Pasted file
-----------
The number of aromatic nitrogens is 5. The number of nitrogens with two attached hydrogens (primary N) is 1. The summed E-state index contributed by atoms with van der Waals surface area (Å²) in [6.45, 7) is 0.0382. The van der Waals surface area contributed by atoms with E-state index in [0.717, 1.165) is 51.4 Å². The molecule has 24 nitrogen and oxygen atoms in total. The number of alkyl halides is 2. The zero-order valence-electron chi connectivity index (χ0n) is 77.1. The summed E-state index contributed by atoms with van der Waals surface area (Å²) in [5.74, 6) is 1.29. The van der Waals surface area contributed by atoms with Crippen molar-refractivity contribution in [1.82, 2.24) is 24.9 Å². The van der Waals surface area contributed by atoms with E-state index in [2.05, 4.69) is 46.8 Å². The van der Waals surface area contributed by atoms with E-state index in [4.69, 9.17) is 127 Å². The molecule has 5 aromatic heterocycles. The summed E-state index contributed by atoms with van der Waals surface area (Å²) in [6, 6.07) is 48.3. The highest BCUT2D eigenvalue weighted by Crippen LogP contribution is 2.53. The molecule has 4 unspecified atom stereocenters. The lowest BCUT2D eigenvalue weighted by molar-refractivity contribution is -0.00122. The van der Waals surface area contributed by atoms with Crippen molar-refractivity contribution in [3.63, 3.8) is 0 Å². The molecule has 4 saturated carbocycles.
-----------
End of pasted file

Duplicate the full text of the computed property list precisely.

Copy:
The number of aromatic nitrogens is 5. The number of nitrogens with two attached hydrogens (primary N) is 1. The summed E-state index contributed by atoms with van der Waals surface area (Å²) in [6.45, 7) is 0.0382. The van der Waals surface area contributed by atoms with E-state index in [0.717, 1.165) is 51.4 Å². The molecule has 24 nitrogen and oxygen atoms in total. The number of alkyl halides is 2. The zero-order valence-electron chi connectivity index (χ0n) is 77.1. The summed E-state index contributed by atoms with van der Waals surface area (Å²) in [5.74, 6) is 1.29. The van der Waals surface area contributed by atoms with Crippen molar-refractivity contribution in [1.82, 2.24) is 24.9 Å². The van der Waals surface area contributed by atoms with E-state index in [2.05, 4.69) is 46.8 Å². The van der Waals surface area contributed by atoms with E-state index in [4.69, 9.17) is 127 Å². The molecule has 5 aromatic heterocycles. The summed E-state index contributed by atoms with van der Waals surface area (Å²) in [6, 6.07) is 48.3. The highest BCUT2D eigenvalue weighted by Crippen LogP contribution is 2.53. The molecule has 4 unspecified atom stereocenters. The lowest BCUT2D eigenvalue weighted by molar-refractivity contribution is -0.00122. The van der Waals surface area contributed by atoms with Crippen molar-refractivity contribution in [3.63, 3.8) is 0 Å². The molecule has 4 saturated carbocycles.